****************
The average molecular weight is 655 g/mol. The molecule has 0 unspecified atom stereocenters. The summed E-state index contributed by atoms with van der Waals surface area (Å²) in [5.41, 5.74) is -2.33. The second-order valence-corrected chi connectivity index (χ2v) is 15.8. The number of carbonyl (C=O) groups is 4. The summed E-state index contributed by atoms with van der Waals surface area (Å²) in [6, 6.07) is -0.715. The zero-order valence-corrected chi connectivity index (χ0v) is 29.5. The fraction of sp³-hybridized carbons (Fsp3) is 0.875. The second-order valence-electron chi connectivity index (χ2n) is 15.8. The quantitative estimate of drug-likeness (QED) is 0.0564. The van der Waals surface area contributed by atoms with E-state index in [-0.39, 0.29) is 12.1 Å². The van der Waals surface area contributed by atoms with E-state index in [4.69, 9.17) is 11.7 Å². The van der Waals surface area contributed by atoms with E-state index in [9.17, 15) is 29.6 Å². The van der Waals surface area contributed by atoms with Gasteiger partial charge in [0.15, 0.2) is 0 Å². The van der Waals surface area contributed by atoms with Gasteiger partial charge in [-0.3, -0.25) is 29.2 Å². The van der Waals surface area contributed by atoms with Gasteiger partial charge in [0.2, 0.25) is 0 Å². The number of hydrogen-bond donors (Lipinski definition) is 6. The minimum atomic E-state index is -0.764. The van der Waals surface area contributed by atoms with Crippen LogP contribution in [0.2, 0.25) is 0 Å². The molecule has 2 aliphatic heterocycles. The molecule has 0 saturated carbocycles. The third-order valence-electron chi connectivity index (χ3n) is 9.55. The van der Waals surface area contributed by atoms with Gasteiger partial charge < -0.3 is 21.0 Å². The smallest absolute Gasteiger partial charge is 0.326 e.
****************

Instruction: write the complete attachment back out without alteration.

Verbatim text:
The average molecular weight is 655 g/mol. The molecule has 0 unspecified atom stereocenters. The summed E-state index contributed by atoms with van der Waals surface area (Å²) in [5.41, 5.74) is -2.33. The second-order valence-corrected chi connectivity index (χ2v) is 15.8. The number of carbonyl (C=O) groups is 4. The summed E-state index contributed by atoms with van der Waals surface area (Å²) in [6, 6.07) is -0.715. The zero-order valence-corrected chi connectivity index (χ0v) is 29.5. The fraction of sp³-hybridized carbons (Fsp3) is 0.875. The second-order valence-electron chi connectivity index (χ2n) is 15.8. The quantitative estimate of drug-likeness (QED) is 0.0564. The van der Waals surface area contributed by atoms with E-state index in [-0.39, 0.29) is 12.1 Å². The van der Waals surface area contributed by atoms with E-state index in [4.69, 9.17) is 11.7 Å². The van der Waals surface area contributed by atoms with E-state index in [9.17, 15) is 29.6 Å². The van der Waals surface area contributed by atoms with Gasteiger partial charge in [0.15, 0.2) is 0 Å². The van der Waals surface area contributed by atoms with Gasteiger partial charge in [-0.3, -0.25) is 29.2 Å². The van der Waals surface area contributed by atoms with Gasteiger partial charge in [0.2, 0.25) is 0 Å². The number of hydrogen-bond donors (Lipinski definition) is 6. The minimum atomic E-state index is -0.764. The van der Waals surface area contributed by atoms with Crippen LogP contribution in [0.2, 0.25) is 0 Å². The molecule has 2 aliphatic heterocycles. The molecule has 0 saturated carbocycles. The third-order valence-electron chi connectivity index (χ3n) is 9.55. The van der Waals surface area contributed by atoms with Gasteiger partial charge < -0.3 is 21.0 Å². The smallest absolute Gasteiger partial charge is 0.326 e.